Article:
The Centennial State won praise from gun-control advocates over its busy year of enacting new firearms restrictions.
The Giffords Law Center released the 2023 edition of its Annual Gun Law Scorecard on Monday. The report highlights Colorado as the “Most Improved” state for the year because it passed five of Giffords’ preferred policies. It notes that the state climbed four spots in the group’s rankings, landing it in the top 10 states with the strictest gun laws for the first time.
Meanwhile, the group gave fellow Mountain West state Montana the “biggest drop” in its rankings for passing a law requiring courts to apply strict scrutiny in gun-rights cases. It fell five spots to the 45th-ranked state and received an “F” letter grade from the group—a grade shared by 20 other states in this year’s report.
“We know gun laws save lives, and it’s past time for lawmakers to get on the same page as most Americans and pass policies to make their states safer,” Peter Ambler, Giffords’ Executive Director, said in a statement. “Every year, our scorecard is a reminder to states that progress is possible, but it’s also a warning of the work we have left to accomplish.”
The scorecard shows how one of the country’s most influential gun-control organizations views state policy. Giffords compiles its rankings based on a review of laws and policies passed each year and assigns them “point values based on their strengths or weaknesses.” Unlike the annual reports released by other gun-control organizations, Giffords does not reveal how much it weighs certain gun-control policies relative to others.
Giffords’ rankings also highlight the continued divergence taking place between blue and red states in their approach to gun politics. Before being spotlighted in this year’s scorecard, Democratic-controlled Colorado already received high marks from Giffords with a “B” rating. On the other hand, Republican-controlled Montana maintained its “F” rating from the previous year despite being docked five spots in the group’s rankings.
Colorado’s ascendance to a new “A-” rating stems from its recent enactment of new three-day waiting periods for all gun sales, an expansion of who can file for an Extreme Risk Protection Order, a total ban on gun sales to those under 21, and a repeal of the state’s gun industry liability shield against lawsuits for gun crimes committed by third parties. The state also banned selling and possessing unserialized firearms and firearm components, which will take effect in the new year.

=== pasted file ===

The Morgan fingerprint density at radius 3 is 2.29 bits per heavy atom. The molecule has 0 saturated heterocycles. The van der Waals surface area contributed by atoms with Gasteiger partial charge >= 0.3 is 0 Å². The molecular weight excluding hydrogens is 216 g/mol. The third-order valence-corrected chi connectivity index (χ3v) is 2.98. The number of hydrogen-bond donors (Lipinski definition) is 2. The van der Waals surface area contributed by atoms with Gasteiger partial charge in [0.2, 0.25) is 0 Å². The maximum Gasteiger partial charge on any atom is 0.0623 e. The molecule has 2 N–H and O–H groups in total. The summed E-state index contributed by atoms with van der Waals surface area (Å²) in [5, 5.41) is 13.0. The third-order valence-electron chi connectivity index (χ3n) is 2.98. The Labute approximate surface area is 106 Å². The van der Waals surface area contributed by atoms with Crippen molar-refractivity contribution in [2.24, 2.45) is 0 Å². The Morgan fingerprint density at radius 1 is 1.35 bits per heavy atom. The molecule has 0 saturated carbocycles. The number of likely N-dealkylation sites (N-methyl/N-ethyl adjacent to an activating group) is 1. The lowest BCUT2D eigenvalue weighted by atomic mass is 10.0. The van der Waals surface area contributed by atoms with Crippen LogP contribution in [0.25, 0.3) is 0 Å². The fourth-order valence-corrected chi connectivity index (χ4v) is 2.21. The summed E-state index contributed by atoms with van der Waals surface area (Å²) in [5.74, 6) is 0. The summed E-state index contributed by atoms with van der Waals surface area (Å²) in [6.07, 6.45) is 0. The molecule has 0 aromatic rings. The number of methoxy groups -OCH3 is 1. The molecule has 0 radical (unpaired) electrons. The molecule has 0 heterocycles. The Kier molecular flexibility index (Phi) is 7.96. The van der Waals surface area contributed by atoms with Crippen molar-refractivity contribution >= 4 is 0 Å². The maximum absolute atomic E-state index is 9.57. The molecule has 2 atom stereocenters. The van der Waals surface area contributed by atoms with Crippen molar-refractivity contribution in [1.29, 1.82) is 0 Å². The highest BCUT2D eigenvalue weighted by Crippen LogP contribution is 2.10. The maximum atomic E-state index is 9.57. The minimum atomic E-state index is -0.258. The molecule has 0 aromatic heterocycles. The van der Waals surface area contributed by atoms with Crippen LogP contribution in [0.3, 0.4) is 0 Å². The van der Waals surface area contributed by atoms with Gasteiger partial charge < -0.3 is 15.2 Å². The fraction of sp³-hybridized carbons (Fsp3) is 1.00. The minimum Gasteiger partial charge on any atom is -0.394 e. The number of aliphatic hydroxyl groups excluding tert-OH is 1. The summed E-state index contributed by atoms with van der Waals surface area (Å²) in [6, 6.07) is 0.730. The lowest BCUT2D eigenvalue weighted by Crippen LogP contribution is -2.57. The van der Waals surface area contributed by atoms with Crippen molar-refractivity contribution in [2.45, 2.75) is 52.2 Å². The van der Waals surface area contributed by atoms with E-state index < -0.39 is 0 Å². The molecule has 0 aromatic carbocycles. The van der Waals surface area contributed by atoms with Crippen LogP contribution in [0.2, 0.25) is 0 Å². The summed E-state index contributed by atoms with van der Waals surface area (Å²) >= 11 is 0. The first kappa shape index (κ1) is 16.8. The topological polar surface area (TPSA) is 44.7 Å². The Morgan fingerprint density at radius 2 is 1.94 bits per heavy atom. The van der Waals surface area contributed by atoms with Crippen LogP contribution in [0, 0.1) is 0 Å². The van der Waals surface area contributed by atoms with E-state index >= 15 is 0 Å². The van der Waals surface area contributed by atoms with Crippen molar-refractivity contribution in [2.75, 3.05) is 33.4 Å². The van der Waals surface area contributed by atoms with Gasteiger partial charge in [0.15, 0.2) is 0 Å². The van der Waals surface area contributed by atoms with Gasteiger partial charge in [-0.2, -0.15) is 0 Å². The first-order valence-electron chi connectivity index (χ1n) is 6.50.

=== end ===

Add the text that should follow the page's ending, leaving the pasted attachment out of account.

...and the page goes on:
Overall, California retained its spot atop the list of states with the strictest gun laws. By contrast, Wyoming replaced Arkansas at the bottom of the rankings as the state Giffords claims has the least restrictive gun laws despite the report stating that “no significant gun legislation passed in 2023” for both states.
Giffords also claimed that its scorecard rankings correlate with the rate of “gun violence” in each state. The scorecard measures this using the latest Centers for Disease Control (CDC) annual gun death rate in each state, which groups homicides with suicides and accidental deaths.
“We’re running out of ways to say the same thing the Gun Law Scorecard shows every year: strong gun laws save lives,” the report reads. “But other states weakened existing gun laws and blocked new ones, and it’s reflected in their levels of gun violence: of the 15 states with the highest gun death rates, 12 received Fs for their gun laws.”
On average, states with lower gun death rates tended to rank higher on the group’s list of states with the strictest gun laws and vice versa. However, those findings were not consistent across the board. The state with the lowest gun death rate, Rhode Island, fell outside the group’s top-10 rankings. Meanwhile, top 10-ranked Colorado had a gun death rate that was higher than 43rd-ranked South Dakota and nearly equal to 46th ranked Idaho, according to the group’s scorecard. In fact, Colorado’s gun death rate has increased almost every year since the state began improving upon its “D” rating from the group in 2012 by passing new gun laws.
The group attributed this discrepancy to the laws in less restrictive states undermining the strict laws of higher-ranked states.
“Colorado may have an A-, but it borders five states with Fs, and illegal guns cross state lines far too easily,” the report reads.
This year’s scorecard also included a new tracker for gun-rights lawsuits. It documents a steady increase in Second Amendment legal challenges since 2008 and a substantial uptick in the last year alone. Giffords measured 1,252 Second Amendment claims in 2023, compared with 704 in 2022. It attributed this increase to the Supreme Court’s landmark Heller and Bruen rulings, which it criticized as emboldening “gun rights extremists.”
“The number of lawsuits challenging local, state, and federal gun laws skyrocketed, with more than double the cases in 2023 than in 2021,” the group said.